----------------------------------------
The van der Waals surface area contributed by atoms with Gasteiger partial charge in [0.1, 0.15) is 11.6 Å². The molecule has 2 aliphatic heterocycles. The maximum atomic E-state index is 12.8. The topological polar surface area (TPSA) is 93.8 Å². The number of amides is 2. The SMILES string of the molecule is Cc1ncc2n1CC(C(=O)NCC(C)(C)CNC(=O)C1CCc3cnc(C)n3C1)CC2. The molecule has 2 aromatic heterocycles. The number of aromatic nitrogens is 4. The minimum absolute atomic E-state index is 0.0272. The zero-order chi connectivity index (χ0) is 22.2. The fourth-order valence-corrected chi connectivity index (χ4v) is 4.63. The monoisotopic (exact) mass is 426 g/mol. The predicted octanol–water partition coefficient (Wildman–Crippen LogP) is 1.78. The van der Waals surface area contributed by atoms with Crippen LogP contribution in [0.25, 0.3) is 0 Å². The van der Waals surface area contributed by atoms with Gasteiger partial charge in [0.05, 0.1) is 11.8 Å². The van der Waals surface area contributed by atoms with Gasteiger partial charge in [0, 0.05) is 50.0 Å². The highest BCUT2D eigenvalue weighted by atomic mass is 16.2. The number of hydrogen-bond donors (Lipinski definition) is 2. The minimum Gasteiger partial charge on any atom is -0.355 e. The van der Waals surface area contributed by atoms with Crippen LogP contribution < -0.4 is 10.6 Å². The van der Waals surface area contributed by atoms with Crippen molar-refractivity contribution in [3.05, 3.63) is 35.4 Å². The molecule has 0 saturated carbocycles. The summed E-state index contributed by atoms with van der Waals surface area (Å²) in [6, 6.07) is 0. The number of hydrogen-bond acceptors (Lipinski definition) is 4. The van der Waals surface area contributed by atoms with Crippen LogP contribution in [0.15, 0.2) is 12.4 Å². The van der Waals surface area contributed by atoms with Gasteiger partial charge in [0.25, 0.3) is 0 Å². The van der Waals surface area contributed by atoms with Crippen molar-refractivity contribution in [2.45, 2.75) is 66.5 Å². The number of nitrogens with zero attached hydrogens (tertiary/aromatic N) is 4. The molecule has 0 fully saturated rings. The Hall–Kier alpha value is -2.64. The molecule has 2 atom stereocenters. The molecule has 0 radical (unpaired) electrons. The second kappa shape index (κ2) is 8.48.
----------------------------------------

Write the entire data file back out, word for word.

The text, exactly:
The van der Waals surface area contributed by atoms with Gasteiger partial charge in [0.1, 0.15) is 11.6 Å². The molecule has 2 aliphatic heterocycles. The maximum atomic E-state index is 12.8. The topological polar surface area (TPSA) is 93.8 Å². The number of amides is 2. The SMILES string of the molecule is Cc1ncc2n1CC(C(=O)NCC(C)(C)CNC(=O)C1CCc3cnc(C)n3C1)CC2. The molecule has 2 aromatic heterocycles. The number of aromatic nitrogens is 4. The minimum absolute atomic E-state index is 0.0272. The zero-order chi connectivity index (χ0) is 22.2. The fourth-order valence-corrected chi connectivity index (χ4v) is 4.63. The monoisotopic (exact) mass is 426 g/mol. The predicted octanol–water partition coefficient (Wildman–Crippen LogP) is 1.78. The van der Waals surface area contributed by atoms with Crippen LogP contribution in [0.25, 0.3) is 0 Å². The van der Waals surface area contributed by atoms with Gasteiger partial charge in [0.05, 0.1) is 11.8 Å². The van der Waals surface area contributed by atoms with Gasteiger partial charge in [0, 0.05) is 50.0 Å². The highest BCUT2D eigenvalue weighted by atomic mass is 16.2. The number of hydrogen-bond donors (Lipinski definition) is 2. The minimum Gasteiger partial charge on any atom is -0.355 e. The van der Waals surface area contributed by atoms with Crippen LogP contribution < -0.4 is 10.6 Å². The van der Waals surface area contributed by atoms with Crippen molar-refractivity contribution in [3.05, 3.63) is 35.4 Å². The molecule has 0 saturated carbocycles. The summed E-state index contributed by atoms with van der Waals surface area (Å²) in [6, 6.07) is 0. The number of hydrogen-bond acceptors (Lipinski definition) is 4. The van der Waals surface area contributed by atoms with Crippen LogP contribution in [0.15, 0.2) is 12.4 Å². The van der Waals surface area contributed by atoms with Gasteiger partial charge in [0.25, 0.3) is 0 Å². The van der Waals surface area contributed by atoms with Crippen molar-refractivity contribution in [2.45, 2.75) is 66.5 Å². The number of nitrogens with zero attached hydrogens (tertiary/aromatic N) is 4. The molecule has 0 fully saturated rings. The Hall–Kier alpha value is -2.64. The molecule has 2 atom stereocenters. The molecule has 0 radical (unpaired) electrons. The second kappa shape index (κ2) is 8.48.